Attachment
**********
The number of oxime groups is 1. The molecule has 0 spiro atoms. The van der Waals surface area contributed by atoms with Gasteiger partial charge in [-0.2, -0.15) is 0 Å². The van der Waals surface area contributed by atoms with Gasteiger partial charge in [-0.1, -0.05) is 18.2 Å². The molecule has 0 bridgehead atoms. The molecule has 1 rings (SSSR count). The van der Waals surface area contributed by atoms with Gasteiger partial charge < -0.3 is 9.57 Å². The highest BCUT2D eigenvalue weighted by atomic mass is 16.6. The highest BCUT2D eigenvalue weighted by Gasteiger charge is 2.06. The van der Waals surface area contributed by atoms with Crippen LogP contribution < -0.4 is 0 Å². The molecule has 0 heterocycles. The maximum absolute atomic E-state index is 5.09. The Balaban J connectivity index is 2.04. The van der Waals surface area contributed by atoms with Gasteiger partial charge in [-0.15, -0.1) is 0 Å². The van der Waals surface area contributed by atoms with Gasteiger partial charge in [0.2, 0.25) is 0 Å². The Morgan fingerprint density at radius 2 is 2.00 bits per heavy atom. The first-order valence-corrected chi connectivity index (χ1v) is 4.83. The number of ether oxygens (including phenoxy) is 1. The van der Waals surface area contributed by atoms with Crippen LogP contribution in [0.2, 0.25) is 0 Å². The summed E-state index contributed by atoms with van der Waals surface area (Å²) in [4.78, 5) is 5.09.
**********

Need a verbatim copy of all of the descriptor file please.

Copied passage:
The number of oxime groups is 1. The molecule has 0 spiro atoms. The van der Waals surface area contributed by atoms with Gasteiger partial charge in [-0.2, -0.15) is 0 Å². The van der Waals surface area contributed by atoms with Gasteiger partial charge in [-0.1, -0.05) is 18.2 Å². The molecule has 0 bridgehead atoms. The molecule has 1 rings (SSSR count). The van der Waals surface area contributed by atoms with Gasteiger partial charge < -0.3 is 9.57 Å². The highest BCUT2D eigenvalue weighted by atomic mass is 16.6. The highest BCUT2D eigenvalue weighted by Gasteiger charge is 2.06. The van der Waals surface area contributed by atoms with Crippen LogP contribution < -0.4 is 0 Å². The molecule has 0 heterocycles. The maximum absolute atomic E-state index is 5.09. The Balaban J connectivity index is 2.04. The van der Waals surface area contributed by atoms with Gasteiger partial charge in [-0.15, -0.1) is 0 Å². The van der Waals surface area contributed by atoms with Gasteiger partial charge in [0.2, 0.25) is 0 Å². The Morgan fingerprint density at radius 2 is 2.00 bits per heavy atom. The first-order valence-corrected chi connectivity index (χ1v) is 4.83. The number of ether oxygens (including phenoxy) is 1. The van der Waals surface area contributed by atoms with Crippen LogP contribution in [0.2, 0.25) is 0 Å². The summed E-state index contributed by atoms with van der Waals surface area (Å²) in [4.78, 5) is 5.09.